Matt Hazard, the fictional video game icon, is fast becoming a non-fictional…fictional…video game hero. Blood Bath and Beyond marks Hazard’s second real video game outing. His debut in Eat Lead: The Return of Matt Hazard was less than dazzling. Funny? Sure, at times. Fun to play? Not so much. Given that the series is a parody of the video game industry, perhaps the change in direction from a third-person shooter to a retro 2D side-scroller is just what the doctor ordered to make Matt a little more endearing to gamers and a little less Hazard-ous to their wallets.
Picking up shortly following the events of Eat Lead, the story of Blood Bath and Beyond sees one of Hazard’s arch enemies, General Neutronov, traveling back in time to kidnap 8-bit Matt. The theory? If General Neutronov deletes 8-bit Matt, current-gen Matt will never have existed. Developer Vicious Cycle Software is well aware of how nonsensical the plot hook is, and pokes fun at that fact right out of the gate, but it serves well to set the stage for the ensuing side-scrolling action as Matt travels back through faux developer Marathon Megasoft’s game archive in an effort to thwart Neutronov’s plan.
Gameplay. This is where Vicious Cycle Software struggled with their initial effort, Eat Lead. Blood Bath and Beyond isn’t perfect by any stretch, but it is considerably more fun to play. If you’re familiar with the Contra or Metal Slug series, you’ll know exactly what to expect from Blood Bath and Beyond in terms of its run-and-gun style action. There are eight stages to play through, all of which pay homage to various video game franchises past and present. The first stage, titled “The Hate Boat,” an obvious play on “The Love Boat,” features level design inspired by BioShock’s Rapture, complete with a Big Daddy enemy type.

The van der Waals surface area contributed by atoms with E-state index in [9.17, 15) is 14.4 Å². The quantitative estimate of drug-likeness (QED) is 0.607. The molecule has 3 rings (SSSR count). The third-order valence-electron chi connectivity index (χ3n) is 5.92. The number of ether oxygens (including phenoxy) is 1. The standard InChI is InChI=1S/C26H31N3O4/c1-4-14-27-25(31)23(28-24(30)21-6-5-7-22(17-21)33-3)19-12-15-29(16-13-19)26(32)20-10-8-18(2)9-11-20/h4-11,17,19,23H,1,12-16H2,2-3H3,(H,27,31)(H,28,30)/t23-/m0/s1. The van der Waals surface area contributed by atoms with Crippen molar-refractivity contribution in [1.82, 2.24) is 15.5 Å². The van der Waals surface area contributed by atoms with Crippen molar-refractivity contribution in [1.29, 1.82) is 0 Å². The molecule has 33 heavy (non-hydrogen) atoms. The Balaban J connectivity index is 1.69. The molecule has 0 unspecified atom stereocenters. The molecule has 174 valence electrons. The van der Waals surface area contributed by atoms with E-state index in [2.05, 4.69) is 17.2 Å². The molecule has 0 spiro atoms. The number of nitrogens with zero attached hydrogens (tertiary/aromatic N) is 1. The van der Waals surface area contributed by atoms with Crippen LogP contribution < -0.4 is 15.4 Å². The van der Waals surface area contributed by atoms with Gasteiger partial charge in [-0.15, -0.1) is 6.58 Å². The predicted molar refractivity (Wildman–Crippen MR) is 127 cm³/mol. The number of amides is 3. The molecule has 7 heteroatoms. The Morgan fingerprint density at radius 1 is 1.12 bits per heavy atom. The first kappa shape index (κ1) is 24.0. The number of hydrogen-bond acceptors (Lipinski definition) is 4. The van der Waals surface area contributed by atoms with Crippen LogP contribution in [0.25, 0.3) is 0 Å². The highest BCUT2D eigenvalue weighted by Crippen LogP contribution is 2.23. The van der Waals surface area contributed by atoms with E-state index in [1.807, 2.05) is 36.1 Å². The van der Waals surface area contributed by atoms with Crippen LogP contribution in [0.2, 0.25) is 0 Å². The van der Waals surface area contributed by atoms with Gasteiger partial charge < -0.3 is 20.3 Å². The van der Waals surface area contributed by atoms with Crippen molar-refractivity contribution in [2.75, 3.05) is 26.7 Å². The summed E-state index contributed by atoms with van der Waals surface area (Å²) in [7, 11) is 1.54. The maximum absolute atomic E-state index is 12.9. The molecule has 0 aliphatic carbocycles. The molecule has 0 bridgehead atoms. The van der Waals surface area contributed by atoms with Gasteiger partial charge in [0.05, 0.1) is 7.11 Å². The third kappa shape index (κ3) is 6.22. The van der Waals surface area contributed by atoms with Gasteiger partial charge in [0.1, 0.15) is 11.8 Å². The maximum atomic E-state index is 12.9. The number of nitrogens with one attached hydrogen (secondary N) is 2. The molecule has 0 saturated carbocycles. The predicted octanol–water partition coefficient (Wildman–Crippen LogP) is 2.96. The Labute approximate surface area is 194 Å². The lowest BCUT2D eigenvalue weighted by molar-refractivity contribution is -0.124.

The remaining stages give props to the likes of Mirror’s Edge, Team Fortress 2, Elevator Action, Pokémon, Super Mario Bros., and Lunar Lander, just to name a few, and although most are executed well, I still can’t help but feel there were some missed opportunities. For instance, the arsenal of weapons is surprisingly generic. The usual suspects are present, such as machineguns, shotguns, grenade and rocket launchers, but why not go the whole ten yards and incorporate weapons from the games you’re paying tribute to? I guess what I’m saying is, I wish some of the creativity shown in the level design and boss characters had leaked into the weapons.
There are three difficulty settings in Blood Bath and Beyond: ‘Wussy,’ ‘Damn this is Hard,’ and ‘Fuck this Shit.’ Even on the ‘Wussy’ setting the game can be incredibly challenging. In fact, the difficulty setting only changes the amount of damage Matt can sustain, as well as the number of continues players have (‘Fuck this Shit’ is an unforgiving one-shot kill with no continues), so no matter the level you’re playing at you can expect to die…a lot. Sometimes this will be due to the sheer number of enemies or gunfire onscreen; sometimes this will be due to a mistimed jump; and sometimes this will be due to the controls, which can be a little tricky at times. When you’re moving, you can fire in any direction within the foreground. You can also stand still, by holding the left bumper, and fire in any direction within the foreground. You can also fire at enemies in the background by holding the left trigger. With all that, it’s not uncommon – especially during the heat of battle – to fire in the foreground when you meant to fire into the background, and vice versa. The control scheme definitely takes some getting used to.
If you’re having trouble surviving ‘Fuck this Shit,’ and you will, there’s no better time to take advantage of the split-screen co-op that sees Matt’s partner, Dexter Dare, join in on the action. In an interesting twist, from both a competitive and co-operative perspective, players can steal lives from their partner when they run out. Unfortunately there’s no drop-in feature for co-op, nor is there online support. The latter is nothing short of disappointing.
With Blood Bath and Beyond, Vicious Cycle Software has struck a balance between humor and gameplay that was sorely lacking from Hazard’s previous outing. Sure, the game can be quite frustrating at times (then again, Contra was too) and the co-op support is limited to local play, but if you’re looking for a 2D side-scroller with a sense of humor, look no further than Blood Bath and Beyond on Xbox Live Arcade and PlayStation Network.